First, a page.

March 20, 2013 10:10:05 AM
Many and sharp the num'rous ills
Inwoven with our frame!
More pointed still we make ourselves
Regret, remorse, and shame!
And man, whose heav'n-erected face
The smiles of love adorn, --
Man's inhumanity to man
Makes countless thousands mourn!
-- Scottish poet Robert Burns
In the few days since the guilty verdict came down in what is generally known as "The Steubenville Rape Case," the crime and its aftermath have generated all sorts of discussions, issues and debates.
On Sunday, an Ohio judge found two teen boys, characterized as good students and promising members of the city's vaunted high school football team, guilty of raping a drunk, incapacitated 16-year-old girl at a party. The victim reported no awareness of what had happened until the next day, when texts and images sent by the perpetrators through social media began to spread far beyond the select few for which the information was intended. Essentially, the teens built and prosecuted the case against themselves through social media.
But social media was not the only media that fell under withering criticism. The attention paid to the teen rapists by media -- the lament of how the incident had ruined their futures, of how they wept upon hearing the verdict, of the pain it caused their families -- showed an alarming lack of sensitivity for the one and only victim of the crime, whose own "sentence" cannot be characterized in terms of months or years.
As is often the case in highly publicized crimes of this nature, the victim herself was considered in some quarters as being partially culpable for what happened by virtue of her drunken state. It is appalling that this attitude persists, even among a small minority of people.
The image that should be fixed in the minds of everyone who might be tempted to mitigate the actions of these boys is taken from testimony in the case:
A teen-aged girl sits on a curb, vomiting from her binge drinking, unaware of her surroundings as a crowd of teens gathers around, laughing and taunting her. One boy offers three dollars to anyone who will urinate on her. That no one took the offer is surprising, given what would follow. Someone pulls the girl's blouse off and she is picked up and carried to a car where she is stripped of her remaining clothing and violated while another boy takes photos. The full accounting of what happened to her is limited to eyewitness testimony. The full extent of the horror is known only to her assailants.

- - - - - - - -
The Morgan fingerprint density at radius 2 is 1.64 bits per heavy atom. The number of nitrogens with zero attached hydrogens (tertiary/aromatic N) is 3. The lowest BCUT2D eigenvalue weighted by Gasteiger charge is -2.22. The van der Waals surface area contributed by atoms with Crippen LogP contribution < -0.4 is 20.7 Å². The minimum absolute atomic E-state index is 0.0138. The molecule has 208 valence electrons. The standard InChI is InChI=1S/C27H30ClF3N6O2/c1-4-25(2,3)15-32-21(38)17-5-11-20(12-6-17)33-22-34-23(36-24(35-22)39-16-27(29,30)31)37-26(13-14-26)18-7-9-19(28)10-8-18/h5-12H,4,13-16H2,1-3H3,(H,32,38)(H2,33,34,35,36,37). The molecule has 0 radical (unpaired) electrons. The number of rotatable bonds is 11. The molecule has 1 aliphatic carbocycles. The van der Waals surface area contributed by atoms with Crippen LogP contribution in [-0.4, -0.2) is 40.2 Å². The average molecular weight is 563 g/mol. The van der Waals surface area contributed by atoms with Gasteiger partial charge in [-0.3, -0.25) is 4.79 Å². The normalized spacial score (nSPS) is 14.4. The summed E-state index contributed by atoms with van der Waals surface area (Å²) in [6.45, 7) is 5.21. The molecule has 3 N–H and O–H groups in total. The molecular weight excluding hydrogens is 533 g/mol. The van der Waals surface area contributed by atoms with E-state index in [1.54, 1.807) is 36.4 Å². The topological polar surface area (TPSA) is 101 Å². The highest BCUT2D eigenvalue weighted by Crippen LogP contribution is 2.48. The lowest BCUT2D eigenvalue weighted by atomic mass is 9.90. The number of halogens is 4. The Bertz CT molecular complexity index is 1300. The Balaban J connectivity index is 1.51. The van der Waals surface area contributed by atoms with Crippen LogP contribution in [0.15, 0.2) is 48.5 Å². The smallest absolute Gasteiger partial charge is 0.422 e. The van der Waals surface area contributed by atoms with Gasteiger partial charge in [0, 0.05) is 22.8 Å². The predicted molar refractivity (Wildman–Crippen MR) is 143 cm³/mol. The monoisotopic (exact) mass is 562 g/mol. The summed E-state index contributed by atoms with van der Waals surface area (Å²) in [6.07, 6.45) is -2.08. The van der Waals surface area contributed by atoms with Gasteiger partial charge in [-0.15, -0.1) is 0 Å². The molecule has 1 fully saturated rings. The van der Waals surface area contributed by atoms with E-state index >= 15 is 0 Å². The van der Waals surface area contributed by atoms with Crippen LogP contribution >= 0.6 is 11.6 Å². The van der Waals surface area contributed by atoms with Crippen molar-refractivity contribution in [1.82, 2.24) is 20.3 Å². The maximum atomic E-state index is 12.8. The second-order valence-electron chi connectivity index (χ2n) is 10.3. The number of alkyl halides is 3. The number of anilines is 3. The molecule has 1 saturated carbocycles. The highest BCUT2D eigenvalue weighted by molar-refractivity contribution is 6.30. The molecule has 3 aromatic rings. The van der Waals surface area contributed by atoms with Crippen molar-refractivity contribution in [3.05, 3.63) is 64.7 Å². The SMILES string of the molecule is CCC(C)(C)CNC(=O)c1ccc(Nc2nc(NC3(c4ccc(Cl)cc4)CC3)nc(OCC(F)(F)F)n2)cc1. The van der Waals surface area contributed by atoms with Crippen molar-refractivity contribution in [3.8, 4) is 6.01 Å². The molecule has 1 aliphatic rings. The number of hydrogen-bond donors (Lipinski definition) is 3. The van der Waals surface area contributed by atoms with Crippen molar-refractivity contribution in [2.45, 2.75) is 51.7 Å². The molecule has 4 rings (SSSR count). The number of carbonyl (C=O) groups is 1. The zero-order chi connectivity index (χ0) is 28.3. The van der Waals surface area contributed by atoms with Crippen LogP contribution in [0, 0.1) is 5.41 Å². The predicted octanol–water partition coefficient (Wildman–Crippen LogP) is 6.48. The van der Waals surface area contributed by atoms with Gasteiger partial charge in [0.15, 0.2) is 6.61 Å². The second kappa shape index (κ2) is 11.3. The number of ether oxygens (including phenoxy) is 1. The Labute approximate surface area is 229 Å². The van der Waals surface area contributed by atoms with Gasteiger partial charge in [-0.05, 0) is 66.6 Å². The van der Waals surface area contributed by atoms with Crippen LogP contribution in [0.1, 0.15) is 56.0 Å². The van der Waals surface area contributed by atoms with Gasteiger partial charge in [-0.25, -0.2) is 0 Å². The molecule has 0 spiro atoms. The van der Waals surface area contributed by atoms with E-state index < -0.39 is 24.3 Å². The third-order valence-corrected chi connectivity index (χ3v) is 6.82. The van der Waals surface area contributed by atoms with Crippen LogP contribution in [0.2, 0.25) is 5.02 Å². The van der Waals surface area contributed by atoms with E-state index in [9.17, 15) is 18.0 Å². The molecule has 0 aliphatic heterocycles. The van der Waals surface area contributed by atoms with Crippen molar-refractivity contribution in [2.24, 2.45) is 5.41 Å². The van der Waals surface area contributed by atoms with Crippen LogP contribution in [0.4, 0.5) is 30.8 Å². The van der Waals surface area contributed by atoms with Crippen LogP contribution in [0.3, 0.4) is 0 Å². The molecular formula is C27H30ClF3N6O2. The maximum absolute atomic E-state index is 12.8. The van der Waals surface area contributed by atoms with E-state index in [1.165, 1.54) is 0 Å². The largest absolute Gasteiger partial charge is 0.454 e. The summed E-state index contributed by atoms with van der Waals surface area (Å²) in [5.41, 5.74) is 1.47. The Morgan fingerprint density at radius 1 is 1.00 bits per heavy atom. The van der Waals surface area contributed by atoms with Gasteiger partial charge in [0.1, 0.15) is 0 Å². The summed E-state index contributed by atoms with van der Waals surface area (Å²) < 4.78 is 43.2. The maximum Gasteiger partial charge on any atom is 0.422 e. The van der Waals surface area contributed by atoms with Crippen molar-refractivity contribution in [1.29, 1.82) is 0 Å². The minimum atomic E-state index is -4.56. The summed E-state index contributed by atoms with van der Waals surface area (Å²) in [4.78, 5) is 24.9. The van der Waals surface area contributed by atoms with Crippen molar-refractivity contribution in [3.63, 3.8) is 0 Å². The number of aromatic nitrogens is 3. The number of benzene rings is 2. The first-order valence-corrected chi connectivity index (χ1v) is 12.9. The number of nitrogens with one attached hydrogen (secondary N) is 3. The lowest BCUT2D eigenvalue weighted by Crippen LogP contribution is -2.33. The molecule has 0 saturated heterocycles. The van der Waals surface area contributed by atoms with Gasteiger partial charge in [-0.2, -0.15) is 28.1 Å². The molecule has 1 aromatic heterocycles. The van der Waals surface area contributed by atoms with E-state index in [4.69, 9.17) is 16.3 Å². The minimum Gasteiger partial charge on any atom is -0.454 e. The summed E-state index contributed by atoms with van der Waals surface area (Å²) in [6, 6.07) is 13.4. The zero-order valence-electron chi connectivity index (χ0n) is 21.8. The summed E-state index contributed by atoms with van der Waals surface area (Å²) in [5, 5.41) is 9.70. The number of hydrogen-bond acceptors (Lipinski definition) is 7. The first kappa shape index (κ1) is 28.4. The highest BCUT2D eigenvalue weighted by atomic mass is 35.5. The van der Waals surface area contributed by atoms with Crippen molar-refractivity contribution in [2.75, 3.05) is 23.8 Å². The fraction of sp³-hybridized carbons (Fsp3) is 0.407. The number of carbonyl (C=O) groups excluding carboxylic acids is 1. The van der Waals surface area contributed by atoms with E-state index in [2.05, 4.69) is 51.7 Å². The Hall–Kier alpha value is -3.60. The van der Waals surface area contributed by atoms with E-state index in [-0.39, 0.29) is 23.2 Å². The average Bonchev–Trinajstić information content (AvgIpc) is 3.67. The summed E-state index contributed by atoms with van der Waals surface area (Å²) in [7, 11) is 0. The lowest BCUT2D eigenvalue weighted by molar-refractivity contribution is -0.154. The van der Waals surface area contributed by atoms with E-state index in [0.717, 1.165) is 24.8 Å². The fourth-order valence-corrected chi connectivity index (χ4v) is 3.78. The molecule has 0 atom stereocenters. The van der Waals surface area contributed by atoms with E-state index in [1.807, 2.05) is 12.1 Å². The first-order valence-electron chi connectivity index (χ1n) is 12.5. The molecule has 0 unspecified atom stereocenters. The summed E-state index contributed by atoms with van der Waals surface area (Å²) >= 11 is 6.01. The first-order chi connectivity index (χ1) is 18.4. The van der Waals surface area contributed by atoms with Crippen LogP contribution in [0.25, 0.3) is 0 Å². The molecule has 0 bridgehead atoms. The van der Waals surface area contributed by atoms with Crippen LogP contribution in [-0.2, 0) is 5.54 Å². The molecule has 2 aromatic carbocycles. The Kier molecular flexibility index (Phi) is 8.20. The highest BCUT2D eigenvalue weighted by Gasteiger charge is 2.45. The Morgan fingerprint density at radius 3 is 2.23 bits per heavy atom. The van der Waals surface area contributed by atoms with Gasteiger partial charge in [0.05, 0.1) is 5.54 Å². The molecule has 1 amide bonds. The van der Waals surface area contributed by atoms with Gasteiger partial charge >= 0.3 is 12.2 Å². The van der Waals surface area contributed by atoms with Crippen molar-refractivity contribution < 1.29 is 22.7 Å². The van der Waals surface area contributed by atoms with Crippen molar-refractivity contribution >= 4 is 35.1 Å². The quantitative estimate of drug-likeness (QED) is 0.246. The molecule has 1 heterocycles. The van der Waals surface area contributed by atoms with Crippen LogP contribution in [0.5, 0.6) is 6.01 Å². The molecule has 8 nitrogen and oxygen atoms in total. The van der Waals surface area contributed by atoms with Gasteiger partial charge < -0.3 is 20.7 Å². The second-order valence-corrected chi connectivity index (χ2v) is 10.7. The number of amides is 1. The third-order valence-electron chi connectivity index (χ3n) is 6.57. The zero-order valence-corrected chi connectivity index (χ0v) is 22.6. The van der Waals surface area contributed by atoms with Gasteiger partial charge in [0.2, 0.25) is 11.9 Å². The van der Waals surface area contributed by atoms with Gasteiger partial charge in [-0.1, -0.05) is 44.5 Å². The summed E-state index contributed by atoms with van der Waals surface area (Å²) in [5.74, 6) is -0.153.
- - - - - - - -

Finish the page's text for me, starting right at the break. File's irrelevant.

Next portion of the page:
Later, a video emerges that shows teens laughing about the incident, calling the victim "dead" and "so raped."
It could have, should have, ended there on that curb when more than a dozen teens saw a vulnerable human being who needed help. Instead, she was viewed as no more than an object, something to be used and degraded and subject to ridicule, victimized and left nude on the dark, cold basement floor of a house when she no longer served as an object for the boys' perverted amusement.
Now, we are presented with the idea that we must consider what can be learned from all this, as if there is something of value to be discovered, some great lesson that can be gleaned from the horror, something that will ultimately edify our society, that will uphold the notion that this young girl was not raped "in vain."
It is a ludicrous, vulgar proposition.
What can we possibly "learn?" That it is not OK to victimize someone who is defenseless? That we should be careful about what we post on social media? That the hero worship that often is ascribed to athletes is potentially dangerous? That alcohol abuse impairs judgment? That when we see someone being abused, we are morally compelled to intervene?
Are any of these "lessons" something that should have to be taught? Does not our shared humanity inform us of these things? Has our society really deteriorated to such a point where we must be instructed that people cannot be considered mere objects?
No, what happened in Steubenville is not a lesson.
It is a reminder of an unpleasant truth Robert Burns committed to verse 340 years ago.
All these years later, we have not, perhaps will never, plumb the depths of man's capacity for evil.
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